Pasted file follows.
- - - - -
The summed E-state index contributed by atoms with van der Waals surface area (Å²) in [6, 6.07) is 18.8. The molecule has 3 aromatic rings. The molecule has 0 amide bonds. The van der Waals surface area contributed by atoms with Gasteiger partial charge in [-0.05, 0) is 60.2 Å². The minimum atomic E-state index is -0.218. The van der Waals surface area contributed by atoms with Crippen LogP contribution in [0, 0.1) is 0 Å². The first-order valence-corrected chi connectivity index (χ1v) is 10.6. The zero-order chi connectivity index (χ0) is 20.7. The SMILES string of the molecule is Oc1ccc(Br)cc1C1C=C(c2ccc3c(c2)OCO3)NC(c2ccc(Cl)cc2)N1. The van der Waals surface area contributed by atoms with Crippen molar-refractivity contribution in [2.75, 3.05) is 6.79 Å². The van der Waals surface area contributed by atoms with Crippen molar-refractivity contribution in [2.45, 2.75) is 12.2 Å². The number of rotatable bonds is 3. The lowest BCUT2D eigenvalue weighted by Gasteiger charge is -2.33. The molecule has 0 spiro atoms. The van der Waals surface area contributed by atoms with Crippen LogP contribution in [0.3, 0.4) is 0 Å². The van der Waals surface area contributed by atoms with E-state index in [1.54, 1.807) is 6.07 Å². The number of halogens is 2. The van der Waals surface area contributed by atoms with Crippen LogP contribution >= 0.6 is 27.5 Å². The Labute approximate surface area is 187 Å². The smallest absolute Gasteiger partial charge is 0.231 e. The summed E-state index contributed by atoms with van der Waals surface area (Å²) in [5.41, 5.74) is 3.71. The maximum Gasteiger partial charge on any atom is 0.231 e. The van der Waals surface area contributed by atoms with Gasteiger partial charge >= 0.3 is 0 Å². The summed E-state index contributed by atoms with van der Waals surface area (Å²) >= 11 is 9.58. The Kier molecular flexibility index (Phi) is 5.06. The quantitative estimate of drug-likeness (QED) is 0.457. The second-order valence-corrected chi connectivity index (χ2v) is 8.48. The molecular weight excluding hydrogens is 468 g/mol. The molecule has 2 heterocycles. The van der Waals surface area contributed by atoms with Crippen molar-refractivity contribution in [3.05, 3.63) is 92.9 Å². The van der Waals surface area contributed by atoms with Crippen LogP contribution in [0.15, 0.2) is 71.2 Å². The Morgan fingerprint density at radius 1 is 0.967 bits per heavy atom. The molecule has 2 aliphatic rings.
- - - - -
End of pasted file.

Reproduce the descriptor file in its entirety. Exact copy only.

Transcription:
The summed E-state index contributed by atoms with van der Waals surface area (Å²) in [6, 6.07) is 18.8. The molecule has 3 aromatic rings. The molecule has 0 amide bonds. The van der Waals surface area contributed by atoms with Gasteiger partial charge in [-0.05, 0) is 60.2 Å². The minimum atomic E-state index is -0.218. The van der Waals surface area contributed by atoms with Crippen LogP contribution in [0, 0.1) is 0 Å². The first-order valence-corrected chi connectivity index (χ1v) is 10.6. The zero-order chi connectivity index (χ0) is 20.7. The SMILES string of the molecule is Oc1ccc(Br)cc1C1C=C(c2ccc3c(c2)OCO3)NC(c2ccc(Cl)cc2)N1. The van der Waals surface area contributed by atoms with Crippen molar-refractivity contribution in [2.75, 3.05) is 6.79 Å². The van der Waals surface area contributed by atoms with Crippen molar-refractivity contribution in [2.45, 2.75) is 12.2 Å². The number of rotatable bonds is 3. The lowest BCUT2D eigenvalue weighted by Gasteiger charge is -2.33. The molecule has 0 spiro atoms. The van der Waals surface area contributed by atoms with Crippen LogP contribution in [0.3, 0.4) is 0 Å². The van der Waals surface area contributed by atoms with E-state index in [1.54, 1.807) is 6.07 Å². The number of halogens is 2. The van der Waals surface area contributed by atoms with Crippen LogP contribution >= 0.6 is 27.5 Å². The Labute approximate surface area is 187 Å². The smallest absolute Gasteiger partial charge is 0.231 e. The summed E-state index contributed by atoms with van der Waals surface area (Å²) in [5.41, 5.74) is 3.71. The maximum Gasteiger partial charge on any atom is 0.231 e. The van der Waals surface area contributed by atoms with Gasteiger partial charge >= 0.3 is 0 Å². The summed E-state index contributed by atoms with van der Waals surface area (Å²) >= 11 is 9.58. The Kier molecular flexibility index (Phi) is 5.06. The quantitative estimate of drug-likeness (QED) is 0.457. The second-order valence-corrected chi connectivity index (χ2v) is 8.48. The molecular weight excluding hydrogens is 468 g/mol. The molecule has 2 heterocycles. The van der Waals surface area contributed by atoms with Crippen molar-refractivity contribution in [3.05, 3.63) is 92.9 Å². The van der Waals surface area contributed by atoms with Crippen LogP contribution in [0.15, 0.2) is 71.2 Å². The Morgan fingerprint density at radius 1 is 0.967 bits per heavy atom. The molecule has 2 aliphatic rings.